by FourthAge (#29247219) Attached to: James Murdoch Criticizes BBC For Providing "Free News"

I don't see why it would be at a disadvantage to commercial news sources in terms of reducing bias.

Ah, we're talking at cross purposes! Yes, it can counteract the bias of other news sources, but the ties to Government are decidedly unhealthy. It frustrates me (a) because we have to pay for it, and (b) because people say that the absence of commercial interests means that it is impartial, which is not true. This is why I don't like it. I suppose I did say so in a rather Flamebaity way though... guess I misjudged the amount of pro-BBC feeling on here.

Comment: Yes it would (Score 2, Interesting) 296

by zogger (#29246549) Attached to: Pacific Ocean Garbage Patch Worries Researchers

"Would need some sort of high-volume filtration system."

    Yes it would, and wouldn't that be an extremely intertesting bit of technology to develop? Right off the bat if they first developed a way to get the plastic to reclump together, then the filter, then be able to further refine it, it could be a very lucrative oceanic mine for decades, like has been mentioned, get some fishermen and sailors back to useful work. And similar high volume filtration tech might be used for another example say in cleaning up fresh water sources better, or to be part of waste water treatment plants. We already have filtration systems for this or that, but to develop something that could work on that sort of scale could very well be some important tech down the road. And like was pointed out, being plastic, this could help develop interest in larger scale energy plants that could use the stuff, including th..terraforming isn't the word, aquaforming? Huge floating energy conversion barges. Or just concentrate it back down so it could be used for..manufactured plastic goods. I don't see the need for plastics going away anytime soon, nor the need for more forms of energy. And we need *work* for millions and millions more people planet wide every year, something useful.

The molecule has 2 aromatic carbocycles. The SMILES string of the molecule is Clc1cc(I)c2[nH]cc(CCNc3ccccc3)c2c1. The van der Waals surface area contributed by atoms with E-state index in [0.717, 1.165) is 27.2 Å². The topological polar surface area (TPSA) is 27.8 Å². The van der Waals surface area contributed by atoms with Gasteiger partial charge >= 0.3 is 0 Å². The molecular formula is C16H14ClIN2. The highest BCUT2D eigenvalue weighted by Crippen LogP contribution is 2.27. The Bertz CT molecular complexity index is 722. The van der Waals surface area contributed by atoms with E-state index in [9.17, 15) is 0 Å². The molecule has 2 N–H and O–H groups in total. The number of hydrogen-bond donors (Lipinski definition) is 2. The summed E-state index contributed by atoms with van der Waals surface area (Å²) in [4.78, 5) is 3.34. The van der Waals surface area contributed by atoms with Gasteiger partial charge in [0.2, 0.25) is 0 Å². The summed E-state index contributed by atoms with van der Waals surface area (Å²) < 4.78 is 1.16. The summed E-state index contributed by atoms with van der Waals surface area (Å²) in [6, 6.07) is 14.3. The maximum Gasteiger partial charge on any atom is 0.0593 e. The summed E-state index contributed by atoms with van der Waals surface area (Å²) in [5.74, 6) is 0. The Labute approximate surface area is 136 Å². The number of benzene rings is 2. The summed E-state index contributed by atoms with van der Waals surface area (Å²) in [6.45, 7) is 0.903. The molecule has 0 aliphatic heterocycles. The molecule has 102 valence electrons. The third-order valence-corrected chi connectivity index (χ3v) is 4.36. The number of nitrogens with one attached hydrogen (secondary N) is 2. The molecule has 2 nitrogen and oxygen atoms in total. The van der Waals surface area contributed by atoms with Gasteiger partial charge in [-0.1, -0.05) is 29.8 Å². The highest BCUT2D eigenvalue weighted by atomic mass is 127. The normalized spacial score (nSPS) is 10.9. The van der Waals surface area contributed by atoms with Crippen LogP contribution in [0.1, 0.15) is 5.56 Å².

A lot of times I think we humans might be better off just with a 180 attitude adjustment, instead of always looking at things as problems, if we just looked at them as opportunities, it might make solutions appear easier and work better. The old saw of how to look at things, the glass half full or half empty deal. Turn the "Oh, noes!!" into the "Hot Damn!"s.

Comment: Re:WTF? (Score 2, Insightful) 327

by Teancum (#29238777) Attached to: Crime Expert Backs Call For "License To Compute"

I don't know about the particular location on the college campus being referred to (it seem likely it was a dorm rec room) but even the "private property" arguement doesn't hold water here. The GP post suggested he was engaged in an otherwise lawful activity (watching television) with others that he also knew. At the very least, he could have under most normal circumstances claimed to be a "guest" of one of the other students he was with and that should have ended it.

As for the private/public distinction, even that is a little hazy. There is loitering that perhaps could have been asserted as a possible charge of criminal behavior, if it could be documented that the individual in question had no relationship to anybody else at the facility. Also, most college-campus buildings, in cases like this, would have a curfew for when non-residents (at a dorm) or non-students (or even students in most other buildings) must leave. If the officer was saying something like "time's up... time to leave" or something a bit friendlier, asking for IDs may have made more sense. I've had campus police do exactly that and not ask for IDs when involved in a similar activity in the past... essentially, "get lost and when I (the officer) come back I don't want to see you here".

I also find that kind of attitude about a closed college campus restrictive in terms of a university education as a whole. Besides treating college students as adults (maybe young adults with some problems, but adults none the less) goes a long way to get things to happen that can also prevent crime.

Comment: Re:Hands off! (Score 2, Interesting) 853

by CAIMLAS (#29238265) Attached to: Emergency Government Control of the Internet?

This move is horribly transparent.

The evident reason is so that, in the event of social dissent or uprising, they can cut off the communication of those dissenting. See: Iran just a month ago.

"Oh, it's been legal for years. Why would anyone care when they started to do it now if they didn't care when the law was passed?"

Surely, though, the Democrats will not abuse this. Surely. We have nothing to worry about.

If an experiment works, something has gone wrong.